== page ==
And, yes, there is something here to be said about culturally specific sonic traditions — the forms they take and the sounds that resonate, relevant to cultural and embodied knowledge. The body may hold those sounds, speak to them and perform them without actively knowing what those sounds might harness. Those rhythms, those structures, as a way to communicate, a syntax even; they exist and are held inside us. They move with us and at times move us. I think what can then become speculative is the attempt to harness this form of communication, despite a potential gap, despite at times a potential lack of ‘direct’ access. What has travelled through generations, using the body as a vessel, perhaps now has to be recalled, remembered.

The body and rhythm is a place where sound is instinctive and has an immediacy. So how can we channel or re-awaken these embodied experiences? Speculation is being used here as a response to communicate this inner world outwardly. If trauma can be stored in the body and passed down through epigenetics, could rhythms be the same? Body memory as an internal legacy is feeling as thinking; a realm of uncovering that is beyond conventional knowledge. It is possible to activate the energy and the somatic memories that our bodies carry through sound and frequencies by using speculation.

For us both, by way of improvisation, we have the ability to connect on this level. Despite the lack of directness, improvisation and speculation often have transformational properties related to one’s own internal resonance — perhaps the spirit. There is something to be said in what happens when that sound is met with other moments of sound and how they resonate, come together, fall apart. How that energy dances around itself into existence.

This expression and feeling of musicality and sound take precedence over the conventional logics. There is that connection of energy which collectively builds and holds you in connection with others through sound, a feeling that is very present because you are there manifesting it. Letting it in, learning and connecting to it as are the people or space that surrounds you. The forming.

What you’ve said there about improvisation and channelling I think speaks to this act of interpellation and what gets brought into being. What implicitly becomes referred to or signified, that is perhaps inarticulable but has the invitation to become present through sound…

There was also something that stood out to me amongst what you had said earlier — this notion of ‘firm evidence.’When we exist as individuals, communities, inheritors of histories of colonialism, dispossession, erasure, violence, this notion of firm evidence is something we’re simultaneously denied.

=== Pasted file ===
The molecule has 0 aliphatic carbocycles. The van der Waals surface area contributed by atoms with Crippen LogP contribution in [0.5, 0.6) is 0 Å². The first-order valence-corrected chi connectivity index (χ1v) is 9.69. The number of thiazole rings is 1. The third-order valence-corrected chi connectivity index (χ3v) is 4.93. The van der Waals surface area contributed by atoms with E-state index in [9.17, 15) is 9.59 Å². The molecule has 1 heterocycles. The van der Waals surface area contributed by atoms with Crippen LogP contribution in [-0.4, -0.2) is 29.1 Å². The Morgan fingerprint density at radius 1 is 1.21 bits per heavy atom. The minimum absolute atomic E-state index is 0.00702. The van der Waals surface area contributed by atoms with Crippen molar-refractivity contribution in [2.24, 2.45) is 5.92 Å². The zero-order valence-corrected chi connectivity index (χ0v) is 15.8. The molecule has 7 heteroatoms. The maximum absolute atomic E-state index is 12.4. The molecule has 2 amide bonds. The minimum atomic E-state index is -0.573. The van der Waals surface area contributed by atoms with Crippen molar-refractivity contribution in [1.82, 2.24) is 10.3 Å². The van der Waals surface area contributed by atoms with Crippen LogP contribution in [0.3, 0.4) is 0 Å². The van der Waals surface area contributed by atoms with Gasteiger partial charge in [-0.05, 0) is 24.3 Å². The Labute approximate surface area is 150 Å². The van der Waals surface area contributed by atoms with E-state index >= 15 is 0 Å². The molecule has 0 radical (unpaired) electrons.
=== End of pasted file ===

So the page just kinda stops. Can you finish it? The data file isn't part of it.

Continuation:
The ‘firm evidence’ itself is a manipulation of actual events. The histories the oppressors want us to believe are fictions presented with fabricated evidence and accepted as truths by many.

When you recognise that and the power that you too can speculate, speculation becomes a vehicle to move towards states of being, ways of existing and co-existing that perhaps previously we hadn’t dared dream, or did not know was possible. This act of dreaming turns speculation into a liberatory practice. This lack of firm evidence almost allows us to conjure up an infinitude of possibilities and, in doing so, move towards and shape futures dependent on these potentials.

True. Beautiful. This lets us circle back into what becomes almost like a feedback loop, leading us to the five movements of Djebar’s Fantasia. How these movements enable an ability to engage with the resistance from the traditional ways of knowing and are important to tune into. They really lean away from ‘firm evidence’ to allow for counter-effect — that of ‘Aphasia,’ ‘Murmur,’ ‘Whisper,’ ‘Voice,’ and ‘Clamour.’ They are not ‘clear’ and ‘concise.’ ‘Fantasia’ itself implies improvisation. Fantasia is a musical term that describes a composer’s free interpretation of the piece, a speculation. This is what we’re doing. Cavalcade: a procession or parade reenacting important historical events which asks for participation … like a parade. Under this, we have agency and create a convoy, resounding a known or unknown legacy.

Hannan Jones is an interdisciplinary artist exploring the intersections of hybridity, rhythm and psychogeography.

Shamica Ruddock is an artist-researcher considering sound culture, sonic fictions and Black technosonic production.

Together, they share an ongoing venture ‘Re-Imagining In Conversation,’ a research based sonic journey that encompasses speculation, jazz, improvisation and dreaming.

1. Assia Djebar, translated by Dorothy S. Blair. (1993) ‘Aphasia,’ ‘Murmur,’ ‘Voice,’ ‘Clamour’ and ‘Whisper,’ in Fantasia: An Algerian Cavalcade. Portsmouth NH: Heinemann.

2. Assia Djebar quoted in Koichi Hagimoto, ‘Female Voices in Revolution: Autobiography and Collective Memory in Assia Djebar’s Fantasia: An Algerian Cavalcade (1985) and Merle Collins’ Angel (1987), Utah Foreign Language Review [Online], 20 (2012), p. 49.